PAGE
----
The danger of ascribing motive to violent acts too early

All of Canada is living through a real time manhunt as I type. Three people were killed in remote northern BC on July 15, a young American woman and her Australian travel mate as well as a 64-year old man from Vancouver. The suspects in the case, Bryer Schmegelsky and Kam McLeod, are believed to be somewhere in northern Manitoba, which is a heck of a long way from northern BC (more than 2,000 km). To say that small communities in Manitoba are on edge is to put it mildly. Tomorrow marks two weeks that the two alleged killers have been on the lam.

We are learning a little about the suspects through journalists’ accounts such that there is speculation that at least one may have far-right or neo-Nazi leanings. The online activities of Mr. Schmegelsky, described as “a bit depressed…like most ‘nerd(s)’ from the internet, spending a shit ton of time playing video games, fond of history but probably not really ‘sociable’ guy”, have been found to include photos of him sporting a Nazi armband and a Hitler Youth knife inscribed with the German phrase for “Blood and Honour.” For what it is worth, his father says his son “hasn’t been nurtured, doesn’t have a driver’s licence, never learned to ride a bike, craved love and affection, while his influences, YouTube and video games, haven’t been good.

All this is of course interesting and of concern if true. At the same time it is very important not to jump to conclusions over the relationship, if any, between possible ideology and the brutal murders. I have yet to see anything so far that indicates that two men killed in the name of, or influenced by, far right violent extremism (if there is a link it is still hidden). This may be just a heinous crime committed by two troubled young men for no reason at all. Then again there may be something to the neo-Nazi angle: we’ll just have to wait and see.

My overarching concern here is that we may be guilty of the same bandwagonning we did with Islamist extremism. Whenever we learned of a killing involving a Muslim some went the ‘It’s Al Qaeda!” route right away. The Danforth shooting of last July is a good example of this inaccurate portrayal.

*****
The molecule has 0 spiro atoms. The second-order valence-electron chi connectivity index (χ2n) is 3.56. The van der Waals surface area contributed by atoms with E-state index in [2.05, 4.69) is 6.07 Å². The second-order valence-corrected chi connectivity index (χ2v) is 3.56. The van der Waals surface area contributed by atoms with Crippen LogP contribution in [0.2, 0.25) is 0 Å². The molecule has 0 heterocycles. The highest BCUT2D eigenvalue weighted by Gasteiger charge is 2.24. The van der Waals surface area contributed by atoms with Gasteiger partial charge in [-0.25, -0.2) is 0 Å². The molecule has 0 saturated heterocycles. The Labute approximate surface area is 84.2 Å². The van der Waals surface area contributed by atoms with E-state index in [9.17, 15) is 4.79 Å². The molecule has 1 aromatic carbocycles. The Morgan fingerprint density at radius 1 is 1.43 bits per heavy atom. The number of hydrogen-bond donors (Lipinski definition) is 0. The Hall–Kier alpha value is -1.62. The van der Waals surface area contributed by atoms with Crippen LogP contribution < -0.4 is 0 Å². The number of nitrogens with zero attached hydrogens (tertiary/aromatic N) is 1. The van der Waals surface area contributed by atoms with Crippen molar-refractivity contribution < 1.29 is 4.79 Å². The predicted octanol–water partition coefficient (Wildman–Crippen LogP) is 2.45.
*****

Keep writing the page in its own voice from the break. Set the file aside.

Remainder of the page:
I know that there has been a lot of attention paid to the far right threat in Canada of late, especially by the Vice reporters Ben Makuch and Mack Lamoureux. They have been beating this drum for some time and their reporting is quite good. Even if I am an Islamist terrorism specialist even I recognise the need to give this alternative form of violent extremism its due. Let’s face it, there is no doubt that there are nasty far right actors in Canada and some are probably capable of terrorist acts (a la Alexandre Bissonnette in Quebec City in January 2017).

Still it is best to hold fire before jumping to conclusions. If the pair is taken alive – that may not happen as the dad thinks Mr. Schemegelsky will “go out in a blaze of glory” – we may learn more as to why. Then again we may not, as seen in lots of cases (the mass shootings in Las Vegas in October 2017 are a good example of our inability to determine motive).

I know this sucks – the lack of knowledge – but it happens. If we are to be as accurate in our analysis as we can we need to wait. Patience is a virtue after all.

By Phil Gurski

Phil Gurski is the President and CEO of Borealis Threat and Risk Consulting Ltd. Phil is a 32-year veteran of CSE and CSIS and the author of six books on terrorism.

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